Paying your credit card balances in full has always been the smart way to use plastic. Now it can help you get a mortgage, too.
Starting Sept. 24, mortgage buyer Fannie Mae required that lenders use credit card payoff information, known as trended data, in all new home loan applications when payment amounts are available. (They aren’t always, but more on that in a moment.)
Fannie Mae says trended data, which isn’t included in traditional credit scores, will help more people get mortgages. Credit experts are touting the addition of the data as the biggest change to the mortgage underwriting process since credit scores were first included in 1995.
“The value of the data is indisputable,” says credit expert and fair credit reporting consultant John Ulzheimer, who has worked for credit bureau Equifax and leading credit score company FICO.
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Extra credit for paying your bills off each month
Researchers discovered a few years ago that people who regularly pay off their cards are far less risky than those who don’t. Studies by Fannie Mae and credit bureau TransUnion found “revolvers” who pay only the minimums are much more likely to default on loans than “transactors” who pay in full.
About 42% of U.S. consumers with credit cards don’t carry a balance, according to a 2014 study by the Boston Federal Reserve.
Traditional credit scores don’t reflect whether you’re a revolver or a transactor. The FICOs and VantageScores used in most lending decisions reflect how much of your available credit you recently used, rather than how much of those balances you subsequently paid off.
Trended data, by contrast, can show your pattern of payments over time. The latest version of Fannie Mae’s underwriting software, Desktop Underwriter 10.0, uses up to 24 months of payments data supplied by Equifax and TransUnion credit bureaus. Experian plans to add its trended data to the program “in the near future,” says Paul DeSaulniers, the bureau’s senior director of risk scoring, trended data solutions and collections.
The good news for revolvers is that their behavior won’t keep them from getting a mortgage. Payment patterns can be used only to help borrowers get approved, not as a reason for denial, says Mindy Armstrong, the senior product manager in charge of Fannie Mae’s automated Desktop Underwriter software.
Fannie Mae’s mortgage risk assessment depends on a number of factors, including the size of a borrower’s debt payments relative to income (debt-to-income ratios), how much equity a borrower would have in a property (loan-to-value ratios) and how much savings the borrower has accumulated (known as reserves). Trended data won’t help people who are clearly bad risks. But some on the mortgage-approval borderline who might have been declined in the past could get approved if they have a reported history of paying their credit card balances off, or at least down, Armstrong said.
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A gold mine for marketers
Missing data won’t hurt borrowers, either.
“If we have it, we’ll use it. We won’t penalize people when it’s not there,” Armstrong said.
That’s fortunate, since trended data reporting is still pretty spotty. Some credit card issuers only recently started telling the credit bureaus how much people pay each month. Some don’t share the information at all — probably for competitive reasons, Experian’s DeSaulniers says.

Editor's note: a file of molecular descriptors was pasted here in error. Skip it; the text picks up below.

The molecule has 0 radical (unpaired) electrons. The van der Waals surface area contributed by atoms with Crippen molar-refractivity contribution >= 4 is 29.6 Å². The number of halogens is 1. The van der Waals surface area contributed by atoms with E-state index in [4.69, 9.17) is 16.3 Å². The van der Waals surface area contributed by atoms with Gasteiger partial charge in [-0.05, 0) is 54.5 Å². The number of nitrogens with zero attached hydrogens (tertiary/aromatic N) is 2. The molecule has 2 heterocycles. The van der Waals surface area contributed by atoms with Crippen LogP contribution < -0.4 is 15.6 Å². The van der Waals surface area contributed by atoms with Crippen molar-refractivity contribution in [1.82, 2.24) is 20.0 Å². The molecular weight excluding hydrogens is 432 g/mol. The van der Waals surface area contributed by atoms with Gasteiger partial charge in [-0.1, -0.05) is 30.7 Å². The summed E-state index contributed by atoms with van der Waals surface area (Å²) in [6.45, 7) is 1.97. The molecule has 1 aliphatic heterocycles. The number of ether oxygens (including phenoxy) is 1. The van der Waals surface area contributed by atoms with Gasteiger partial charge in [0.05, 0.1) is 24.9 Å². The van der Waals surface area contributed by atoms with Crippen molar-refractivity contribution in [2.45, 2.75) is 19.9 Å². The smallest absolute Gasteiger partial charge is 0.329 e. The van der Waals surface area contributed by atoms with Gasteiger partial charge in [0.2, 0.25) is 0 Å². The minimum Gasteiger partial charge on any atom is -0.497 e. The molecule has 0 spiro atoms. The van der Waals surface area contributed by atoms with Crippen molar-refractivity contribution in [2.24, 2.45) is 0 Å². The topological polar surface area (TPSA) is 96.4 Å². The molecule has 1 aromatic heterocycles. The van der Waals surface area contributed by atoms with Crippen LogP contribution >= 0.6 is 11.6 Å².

Payment information also helps lenders decide which borrowers to court and how. They use it to distinguish the person who charges and pays off $5,000 each month from the one who carries a $5,000 balance, paying just a $200 minimum and then charging another $200. The two borrowers look the same to traditional credit scores, but the trended data show that the first borrower not only handles credit more responsibly, but also likely has a lot more discretionary income, making her a more desirable customer.
“If you have the financial wherewithal to make a $5,000 payment every month, that says something about your ability to repay,” DeSaulniers says. “If you were, say, American Express Platinum, you’d want to know who the $5,000-a-month customers were.”
Meanwhile, someone who pays more than the minimums but still carries a balance would be attractive to issuers who want to float him low-rate balance transfer offers, DeSaulniers says.
Are you a revolver or transactor?
To find out if your issuers are reporting trended data, you need to pull your credit reports from AnnualCreditReport.com. (Credit reports from other free sites may not include this data.)
Look in the account details for breakdowns that show the balance owed, minimum or “scheduled” payment and “amount paid” or “actual payment amount.” An informal survey of NerdWallet co-workers found several store-branded credit cards, such as those issued by Target and Amazon, reported payment data, while many national issuers did not.
People can dispute inaccurate information on their credit reports, but they can’t force issuers to report trended data. Creditors aren’t required to report anything to credit bureaus and certainly not details they don’t want to disclose.
Credit bureaus could help matters by leaning on credit card issuers to cough up the numbers, but bureaus’ influence is limited by issuers’ desire to play along.
“The credit bureaus could clearly incentivize their army of [data] furnishers to report the information,” Ulzheimer says. “But at the end of the day, it’s the card issuers’ choice whether or not they want to do so.”